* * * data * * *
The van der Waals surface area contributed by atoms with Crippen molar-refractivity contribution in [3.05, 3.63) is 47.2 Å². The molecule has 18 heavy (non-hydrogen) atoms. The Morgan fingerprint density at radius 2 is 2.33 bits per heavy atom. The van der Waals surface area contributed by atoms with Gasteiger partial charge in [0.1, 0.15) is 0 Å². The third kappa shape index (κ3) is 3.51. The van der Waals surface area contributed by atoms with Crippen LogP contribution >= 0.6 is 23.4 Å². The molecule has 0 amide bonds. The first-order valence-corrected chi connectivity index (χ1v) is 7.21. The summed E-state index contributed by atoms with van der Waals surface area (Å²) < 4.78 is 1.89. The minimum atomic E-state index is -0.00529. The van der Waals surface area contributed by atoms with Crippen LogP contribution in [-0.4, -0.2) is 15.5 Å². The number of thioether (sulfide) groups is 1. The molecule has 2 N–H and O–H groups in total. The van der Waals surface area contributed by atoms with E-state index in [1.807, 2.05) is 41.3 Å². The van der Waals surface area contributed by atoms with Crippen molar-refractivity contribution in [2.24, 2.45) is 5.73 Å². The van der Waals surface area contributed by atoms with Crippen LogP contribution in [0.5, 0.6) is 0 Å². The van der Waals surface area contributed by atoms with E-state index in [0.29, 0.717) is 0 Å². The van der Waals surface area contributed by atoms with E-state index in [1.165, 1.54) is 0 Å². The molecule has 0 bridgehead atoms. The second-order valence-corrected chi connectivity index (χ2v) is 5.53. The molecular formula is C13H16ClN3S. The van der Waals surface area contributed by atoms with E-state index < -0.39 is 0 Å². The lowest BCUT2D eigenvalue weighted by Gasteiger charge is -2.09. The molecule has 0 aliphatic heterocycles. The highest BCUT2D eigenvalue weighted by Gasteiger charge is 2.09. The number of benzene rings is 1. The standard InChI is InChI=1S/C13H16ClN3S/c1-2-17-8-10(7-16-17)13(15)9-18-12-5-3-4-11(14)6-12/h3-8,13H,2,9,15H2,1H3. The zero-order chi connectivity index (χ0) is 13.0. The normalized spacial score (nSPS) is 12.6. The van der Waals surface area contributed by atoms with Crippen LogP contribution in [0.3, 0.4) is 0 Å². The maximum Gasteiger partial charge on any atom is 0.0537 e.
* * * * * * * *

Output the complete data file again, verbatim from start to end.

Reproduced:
The van der Waals surface area contributed by atoms with Crippen molar-refractivity contribution in [3.05, 3.63) is 47.2 Å². The molecule has 18 heavy (non-hydrogen) atoms. The Morgan fingerprint density at radius 2 is 2.33 bits per heavy atom. The van der Waals surface area contributed by atoms with Gasteiger partial charge in [0.1, 0.15) is 0 Å². The third kappa shape index (κ3) is 3.51. The van der Waals surface area contributed by atoms with Crippen LogP contribution >= 0.6 is 23.4 Å². The molecule has 0 amide bonds. The first-order valence-corrected chi connectivity index (χ1v) is 7.21. The summed E-state index contributed by atoms with van der Waals surface area (Å²) < 4.78 is 1.89. The minimum atomic E-state index is -0.00529. The van der Waals surface area contributed by atoms with Crippen LogP contribution in [-0.4, -0.2) is 15.5 Å². The number of thioether (sulfide) groups is 1. The molecule has 2 N–H and O–H groups in total. The van der Waals surface area contributed by atoms with E-state index in [1.807, 2.05) is 41.3 Å². The van der Waals surface area contributed by atoms with Crippen molar-refractivity contribution in [2.24, 2.45) is 5.73 Å². The van der Waals surface area contributed by atoms with Crippen LogP contribution in [0.5, 0.6) is 0 Å². The van der Waals surface area contributed by atoms with E-state index in [0.29, 0.717) is 0 Å². The van der Waals surface area contributed by atoms with E-state index in [1.165, 1.54) is 0 Å². The molecule has 0 bridgehead atoms. The second-order valence-corrected chi connectivity index (χ2v) is 5.53. The molecular formula is C13H16ClN3S. The van der Waals surface area contributed by atoms with E-state index < -0.39 is 0 Å². The lowest BCUT2D eigenvalue weighted by Gasteiger charge is -2.09. The molecule has 0 aliphatic heterocycles. The highest BCUT2D eigenvalue weighted by Gasteiger charge is 2.09. The number of benzene rings is 1. The standard InChI is InChI=1S/C13H16ClN3S/c1-2-17-8-10(7-16-17)13(15)9-18-12-5-3-4-11(14)6-12/h3-8,13H,2,9,15H2,1H3. The zero-order chi connectivity index (χ0) is 13.0. The normalized spacial score (nSPS) is 12.6. The van der Waals surface area contributed by atoms with Crippen LogP contribution in [0.3, 0.4) is 0 Å². The maximum Gasteiger partial charge on any atom is 0.0537 e.